I have to take responsibility for my part of the failure of my marriage. I say have to because I don’t want to. It’s easy to blame someone else, it’s also justified. But to deny my part would be a reckless injustice to truth. There’s a ton of little stuff, but one thing keeps coming back to haunt me – I let it happen. When things got uncomfortable I brushed them aside. Issues that went unchecked did not go away. My friend has a saying that he got from his dad, who retired after a long career with the Army’s 160th division of the 101st Airborne – the special forces of the Screaming Eagles. “The slow blade penetrates the shield.” Our marriage collapsed from within, slowly, imperceptibly, one half truth at a time, one sideways comment, one misunderstanding, one cold shoulder, one resentment at a time. Too many work trips, too much silence. We were in trouble long ago and didn’t do anything about it. Maybe we tried, maybe we just didn’t have the skills to work it out. We should have sought help sooner. I should have sought help sooner. I also should have stood up, drawn boundaries sooner, called things out when they were over the line and looked for solutions sooner. Instead I ignored problems, got frustrated at her behavior, got angry when my behavior was called into question. Arguments got worse, bitterness dug in, one became two, two grew apart.
Day likes racing, dinosaurs, ninjas, chickens, legos, and bey blades. Beys are toys that are about the size of your palm, they spin by way of a “launcher”, and battle each other when spun at the same time in a stadium designed for that purpose. The concept is from a popular Japanese anime style cartoon, Bey Blade Burst Turbo. The kids in the cartoon test their beys with their friends, and against their enemies. They can use different strategies like attack, defense, and stamina mode. The kids “resonate” with their beys and are able to unlock their powerful spirits, which help them spin faster and deal devastating blows to defeat the opponent. On Saturday Day must have checked the mailbox 10 times to see if his latest bey had arrived in the mail. We had ordered it from Amazon, and could tell from the tracking info that it was out for delivery. He had been so excited. I went with him to the mailbox each time, cringing the first 9 or so times to see an empty mailbox, and to see how ecstatic he was the 10th time, his face glowing as he held the small package in his hand. Back inside he tore into the package as I washed dishes. I would look over once in a while though and see concern. A few minutes later I could hear the low mutterings of frustration. I asked him what was wrong and he said, “everything”. I didn’t ask what everything meant but took a break from the dishes and went over to sit with him on the couch. He was starting to cry. I gave him a hug and a kiss on the cheek, said let’s stop this crying business and see what we can do about the problem. There were actually 3 separate problems and we worked through each one until the bey worked as designed, crushing most of his other beys. Day was so pleased and we had many epic battles together that afternoon.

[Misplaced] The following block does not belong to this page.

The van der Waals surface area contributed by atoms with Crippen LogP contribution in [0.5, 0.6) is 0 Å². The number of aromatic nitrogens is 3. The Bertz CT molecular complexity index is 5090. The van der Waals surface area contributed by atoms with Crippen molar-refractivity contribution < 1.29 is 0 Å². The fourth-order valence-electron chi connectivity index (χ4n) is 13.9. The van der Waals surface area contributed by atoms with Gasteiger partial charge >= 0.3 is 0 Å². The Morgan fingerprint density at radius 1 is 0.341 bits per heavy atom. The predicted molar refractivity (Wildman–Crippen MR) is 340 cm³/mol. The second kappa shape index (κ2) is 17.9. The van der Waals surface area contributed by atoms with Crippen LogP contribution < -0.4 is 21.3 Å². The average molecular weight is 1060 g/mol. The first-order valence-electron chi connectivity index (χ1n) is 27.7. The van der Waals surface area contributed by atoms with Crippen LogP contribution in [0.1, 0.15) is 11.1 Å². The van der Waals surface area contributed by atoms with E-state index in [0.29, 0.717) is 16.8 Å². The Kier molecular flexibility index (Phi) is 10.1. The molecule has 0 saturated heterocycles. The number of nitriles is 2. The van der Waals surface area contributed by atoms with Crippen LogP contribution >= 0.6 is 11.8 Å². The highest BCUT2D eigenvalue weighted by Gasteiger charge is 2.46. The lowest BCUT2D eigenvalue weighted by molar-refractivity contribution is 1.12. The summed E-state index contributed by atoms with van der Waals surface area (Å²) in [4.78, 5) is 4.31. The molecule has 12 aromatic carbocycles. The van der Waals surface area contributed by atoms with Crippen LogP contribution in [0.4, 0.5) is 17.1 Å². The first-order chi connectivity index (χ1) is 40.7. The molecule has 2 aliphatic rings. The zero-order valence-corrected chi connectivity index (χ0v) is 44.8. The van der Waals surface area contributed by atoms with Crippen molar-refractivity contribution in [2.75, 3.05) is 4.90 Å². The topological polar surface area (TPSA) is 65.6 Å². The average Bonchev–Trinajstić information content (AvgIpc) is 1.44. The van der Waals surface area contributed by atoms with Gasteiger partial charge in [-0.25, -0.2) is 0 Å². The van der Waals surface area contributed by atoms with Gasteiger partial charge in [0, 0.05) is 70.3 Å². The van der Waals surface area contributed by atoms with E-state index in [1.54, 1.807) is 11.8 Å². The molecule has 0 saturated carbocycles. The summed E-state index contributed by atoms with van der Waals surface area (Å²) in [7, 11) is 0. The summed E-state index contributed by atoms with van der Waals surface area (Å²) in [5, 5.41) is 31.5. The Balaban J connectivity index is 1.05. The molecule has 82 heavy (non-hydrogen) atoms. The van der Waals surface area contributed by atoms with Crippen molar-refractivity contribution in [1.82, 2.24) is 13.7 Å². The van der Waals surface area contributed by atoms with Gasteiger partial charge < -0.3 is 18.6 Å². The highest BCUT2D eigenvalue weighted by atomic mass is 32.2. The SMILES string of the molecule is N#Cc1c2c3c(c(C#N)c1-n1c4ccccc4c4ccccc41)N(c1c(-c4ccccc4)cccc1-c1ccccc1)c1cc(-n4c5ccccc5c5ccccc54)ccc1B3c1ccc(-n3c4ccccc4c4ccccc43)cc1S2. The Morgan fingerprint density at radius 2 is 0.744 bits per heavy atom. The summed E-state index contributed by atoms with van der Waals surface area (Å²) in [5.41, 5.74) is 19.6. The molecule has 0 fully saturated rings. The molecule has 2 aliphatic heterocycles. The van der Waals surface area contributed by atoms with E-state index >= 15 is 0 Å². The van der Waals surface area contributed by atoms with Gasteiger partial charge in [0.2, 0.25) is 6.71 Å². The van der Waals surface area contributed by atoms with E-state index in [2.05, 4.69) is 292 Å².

Today we watched American Ninja Warrior, played racquetball and went swimming. At 4pm I dropped him off at Sara’s. I wrote her an alimony check. She asked me how she was supposed to pay for a washing machine repair. As we both sat at the kitchen table, while she asked me questions and Day was playing with his beys, it occurred to me that Sara and I battle like the beys battle, spinning around our daily lives, coming together once in a while to clash, sometimes in attack mode, sometimes defense, sometimes stamina. Today I’m in stamina mode, deflecting Sara’s loaded questions, coming back to an empty house and fighting back the tears. I fix myself dinner, watch a sailing documentary about Mike Plant, wash dishes again, write again. I wish someone were here to tell me to stop this crying business and to help me work through my problems. I try not to think too much, do my stretches and get ready for bed.
2/20 – I miss two calls from Sara as I’m getting Day off to school. She sounds upset on her voicemail, she doesn’t trust the medications she is supposed to take. She thinks the nurses have been outside her room talking about her. She is still on unit restriction but I hope that will change later today. I call her back, and she tells me about certain songs where I need to look up the lyrics. I call back around noon trying to get a hold of her assigned social worker but my call goes to voicemail. I speak with Sara again, no visitation today. But she’s been taken off suicide watch, so no more room checks every 5 minutes. She’s told the restriction should end the following day. I ask to speak to the social worker again, and someone picks up the phone this time, but it’s the wrong social worker. It’s frustrating that I am getting no information on Sara’s condition, her diagnosis, her prognosis, or even a concrete date when we can see each other. Later that evening we’re able to talk again, and she gets to say hi to Day. I can tell they’re having a good conversation and it makes me feel good to see Day’s face light up. He knows she is in the hospital, and I tell him it’s because she got very worn out from her trip to see her family, and is extra sad because her dad died. He’s good with this explanation, and wants to see his mom. I talk with her again, she sounds very good, we all wish each other a good night.